Appeal from judgment of sentence of Court of Common Pleas of Luzerne County, No. 80 of 1973, in case of Commonwealth of Pennsylvania v. George McCloskey.
Francis P. Burns, Assistant Public Defender, for appellant.
No appearance entered nor brief submitted for Commonwealth, appellee.
Watkins, P. J., Jacobs, Hoffman, Cercone, Price, Van der Voort, and Spaeth, JJ. Opinion by Hoffman, J. Watkins, P. J., and Jacobs and Spaeth, JJ., join in this opinion. Van der Voort, J., concurs in the result. Concurring Opinion by Cercone, J. Spaeth, J., joins in this opinion. Dissenting Opinion by Price, J.
[ 234 Pa. Super. Page 578]
Appellant contends that the Commonwealth's evidence at trial was insufficient to sustain his conviction for an attempted prison breach.*fn1
[ 234 Pa. Super. Page 579]
At the time of the alleged offense, appellant was serving a one- to three-years sentence for larceny in the Luzerne County Prison. At about 12:15 a.m., on December 26, 1972, James Larson, a Guard Supervisor at the prison, heard an alarm go off that indicated that someone was attempting an escape in the recreation area of the prison. The alarm was designed so that it could be heard in the prison office, but not in the courtyard. Larson immediately contacted Guards Szmulo and Banik. Initially, the guards checked the prison population, but found no one missing. The three men then conducted a search of the area where the alarm had been "tripped". Near the recreation yard between two wings of the prison, they found one piece of barbed wire that had been cut. In addition, Guard Szmulo found a laundry bag filled with civilian clothing. The bags are issued by the prison and are marked with a different number for each prisoner. A check revealed that the bag belonged to appellant.
At approximately 5:15 a.m., on December 26, the appellant voluntarily approached Larson. Appellant had spent that night on the nine p.m. to five a.m. shift at work in the boiler room, situated near the point where the alarm had been triggered. Appellant explained to Larson that "I was gonna make a break last night, but I changed my mind because I thought of my family, and I got scared of the consequences." Appellant testified at trial that he had become depressed prior to his decision to escape because he had been denied a Christmas furlough on December 24, 1972. His testimony at trial was consistent with Larson's version of the episode: ". . . in the yard, I realized that I had shamed my family enough, and I did not want to shame them any more . . . . So I went back to the boiler room and continued working."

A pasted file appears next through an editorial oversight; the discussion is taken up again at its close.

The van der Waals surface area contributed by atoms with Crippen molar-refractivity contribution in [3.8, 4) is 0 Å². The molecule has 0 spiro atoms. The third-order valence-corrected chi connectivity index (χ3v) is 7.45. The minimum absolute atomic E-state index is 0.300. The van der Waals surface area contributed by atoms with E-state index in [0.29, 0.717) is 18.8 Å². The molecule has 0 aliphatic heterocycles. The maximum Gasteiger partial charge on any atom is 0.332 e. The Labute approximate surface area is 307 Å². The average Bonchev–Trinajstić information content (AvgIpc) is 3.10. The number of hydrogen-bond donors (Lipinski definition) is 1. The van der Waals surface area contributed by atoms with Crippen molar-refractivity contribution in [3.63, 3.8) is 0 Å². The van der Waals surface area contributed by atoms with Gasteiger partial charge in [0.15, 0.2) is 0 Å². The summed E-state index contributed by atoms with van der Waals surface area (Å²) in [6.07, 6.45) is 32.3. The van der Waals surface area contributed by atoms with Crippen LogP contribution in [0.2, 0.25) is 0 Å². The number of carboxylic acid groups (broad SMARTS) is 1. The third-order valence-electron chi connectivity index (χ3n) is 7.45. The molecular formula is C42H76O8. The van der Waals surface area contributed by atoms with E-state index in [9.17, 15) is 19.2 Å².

On April 18, 1973, the grand jury returned an indictment charging the appellant with prison breach. Appellant went to trial on May 25, 1973, before a judge sitting without a jury and was found guilty of attempted prison
[ 234 Pa. Super. Page 580]
breach. Thereafter, appellant filed motions in arrest of judgment and for a new trial. Motions were heard in October, 1973, and denied on June 10, 1974, by the Luzerne County Court of Common Pleas en banc. This appeal followed.
A criminal attempt is defined as "an overt act done in pursuance of an intent to do a specific thing, tending to the end by falling short of complete accomplishment of it. In law, the definition must have this further qualification, that the overt act must be sufficiently proximate to the intended crime to form one of the natural series of acts which the intent requires for its full execution. So long as the acts are confined to preparation only, and can be abandoned before any transgression of the law or of others' rights, they are within the sphere of intent and do not amount to attempts." Commonwealth v. Eagan, 190 Pa. 10, 21-22 (1899) (Emphasis added). Thus, we must locate the line between an act which is mere preparation and one that is sufficiently proximate to be labelled an attempt.
[ 234 Pa. Super. Page 581]
A review of the cases on the law of attempt indicates that "[i]t is difficult to formulate any precise rule about how close the overt act must come to the accomplishment of the ultimate criminal result." 21 Am. Jur. 2d Criminal Law § 111. "At what point does a potential criminal pass beyond preparation and become guilty of an attempt? Among the various tests suggested or applied are: the last act doctrine, holding that the defendant will not be guilty of an attempt until he does the last act necessary to the commission of a crime; Justice Holmes' dangerous-proximity test which focusses on both the dangerousness of the crime and the nearness to which the defendant has come to accomplishing it; and the movie camera test, which disregards the defendant's declarations of intent and instead focusses on the extent to which his acts demonstrate a specific intent or commitment to the ...